Two days after a Navy sailor shot three civilian workers at Pearl Harbor and turned his gun on himself, the military has provided remarkably little information about who the shooter was and how the fatal incident happened.
At a press conference Friday morning, officials lined up in front of news cameras, offered little new information, commended each other on their law enforcement collaborations and took questions from only two reporters before abruptly exiting the room.
“They have other obligations,” said Lydia Robertson, a deputy public affairs officer for Navy Region Hawaii.
Military and law enforcement officials turned their backs on reporters and left a press conference shortly after concluding their prepared remarks.
Cory Lum/Civil Beat
The officials confirmed that Gabriel Antonio Romero, 22, of Texas, opened fire on Department of Defense workers on Wednesday. He killed two: Roldan Aguinaldo Agustin, 49, of Ewa Beach, and Vincent J. Kapoi Jr., 30, of Honolulu.
But the authorities offered little else. Despite all relevant agencies being present at the press conference, Robertson told journalists to follow up with questions at a later time.
“We are continuing to take queries at our office,” Robertson said. “I think you’ll have our answers.”
The media were frustrated Friday morning by the lack of answers authorities provided at a press conference about Wednesday’s shooting at Joint Base Pearl Harbor-Hickam. (Cory Lum/Civil Beat)
Robertson would later provide information on Romero’s schooling: He attended the Recruit Training Command in Great Lakes, Illinois from December 2017 to February 2018 and then the Navy Submarine School in Groton, Connecticut until June 15, 2018. Romero began work on the USS Columbia on June 28, 2018, she said. His military record reflects no awards or decorations.
After the press conference, Charles Anthony, the director of public affairs for Joint Base Pearl Harbor-Hickam, said he didn’t want to take questions from a group of reporters and would rather talk one-on-one.
“I’m not going to get up at the podium because the news conference is over,” he said. “I’ll be more than happy to talk sidebar kind of stuff.”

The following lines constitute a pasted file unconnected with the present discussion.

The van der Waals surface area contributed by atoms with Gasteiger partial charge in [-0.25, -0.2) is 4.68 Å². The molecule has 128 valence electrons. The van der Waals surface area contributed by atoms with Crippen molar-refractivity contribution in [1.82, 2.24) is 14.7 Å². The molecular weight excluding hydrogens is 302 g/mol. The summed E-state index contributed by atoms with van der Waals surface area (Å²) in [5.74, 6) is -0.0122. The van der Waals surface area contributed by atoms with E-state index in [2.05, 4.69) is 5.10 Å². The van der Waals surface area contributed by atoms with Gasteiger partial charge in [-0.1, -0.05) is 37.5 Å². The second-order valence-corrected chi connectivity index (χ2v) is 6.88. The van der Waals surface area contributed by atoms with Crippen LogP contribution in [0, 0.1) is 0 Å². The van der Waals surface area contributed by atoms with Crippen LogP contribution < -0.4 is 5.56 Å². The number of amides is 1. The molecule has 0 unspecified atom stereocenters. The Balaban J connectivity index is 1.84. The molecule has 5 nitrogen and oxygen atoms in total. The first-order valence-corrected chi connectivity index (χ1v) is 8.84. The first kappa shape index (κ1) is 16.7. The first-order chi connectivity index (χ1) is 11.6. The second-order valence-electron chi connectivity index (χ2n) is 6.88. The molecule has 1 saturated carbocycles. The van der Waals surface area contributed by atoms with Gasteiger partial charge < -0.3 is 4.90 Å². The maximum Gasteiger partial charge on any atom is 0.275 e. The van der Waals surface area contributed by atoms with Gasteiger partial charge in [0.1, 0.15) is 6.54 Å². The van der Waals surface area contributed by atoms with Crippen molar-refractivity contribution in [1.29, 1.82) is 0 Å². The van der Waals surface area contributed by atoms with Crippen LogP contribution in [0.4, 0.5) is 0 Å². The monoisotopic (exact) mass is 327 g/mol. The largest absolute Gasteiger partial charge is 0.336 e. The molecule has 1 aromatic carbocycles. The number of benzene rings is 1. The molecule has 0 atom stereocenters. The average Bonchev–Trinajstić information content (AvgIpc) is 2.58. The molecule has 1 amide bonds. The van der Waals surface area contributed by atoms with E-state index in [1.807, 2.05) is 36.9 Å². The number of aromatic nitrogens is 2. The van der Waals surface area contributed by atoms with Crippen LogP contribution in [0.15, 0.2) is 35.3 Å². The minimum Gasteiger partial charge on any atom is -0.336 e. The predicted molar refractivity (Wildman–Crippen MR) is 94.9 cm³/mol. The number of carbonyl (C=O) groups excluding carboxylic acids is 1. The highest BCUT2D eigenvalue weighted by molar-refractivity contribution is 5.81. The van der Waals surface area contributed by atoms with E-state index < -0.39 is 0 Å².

Navy Public Affairs Officer Chuck Anthony, pictured right of KHON2 reporter Gina Mangieri, deflected questions from journalists who pressed him for answers. He gave little information.
Cory Lum/Civil Beat
Meanwhile, Anthony lamented “rumors” that he said “are not entirely accurate.” But he declined to correct any alleged inaccuracies.
“What we can release today we have released today,” he said.
The Navy also hasn’t shared basic details about the attack, such as where exactly on the dry dock it occurred, how many shots were fired or which gun or guns Romero used.
Officials also have not released information about Romero’s disciplinary record.
Hawaii News Now, citing anonymous sources, reported that Romero had disciplinary issues at work and had been enrolled in anger management courses. According to a Fox News reporter who obtained an incident report of the shooting, Romero “opened fire on shipyard personnel with his M4 service rifle and then turned his M9 service pistol on himself.”
Officials would also not answer questions about why Romero was allowed to be armed if he was, as reported, experiencing difficulties at work.
Anthony did say that the “primary circumstance” in which a military member has their service weapon taken away is in cases of domestic violence.
“But there are others,” he said.
In response to reporters who expressed frustration by the military’s refusal to even listen to questions, Anthony said: “I’ll take your concerns back to the flagpole, as we say, OK? We got it.”
Meanwhile, in Florida, officials held two press conferences in the hours after a Saudi national shot and killed three people before he was shot dead by police. Eight others were injured. At one of the press conferences, Gov. Ron DiSantis confirmed the shooter was a member of the Saudi Air Force.
Civil Beat has requested several records from the Navy including the shooting incident report and records covering Romero’s schooling, service and potential discipline.
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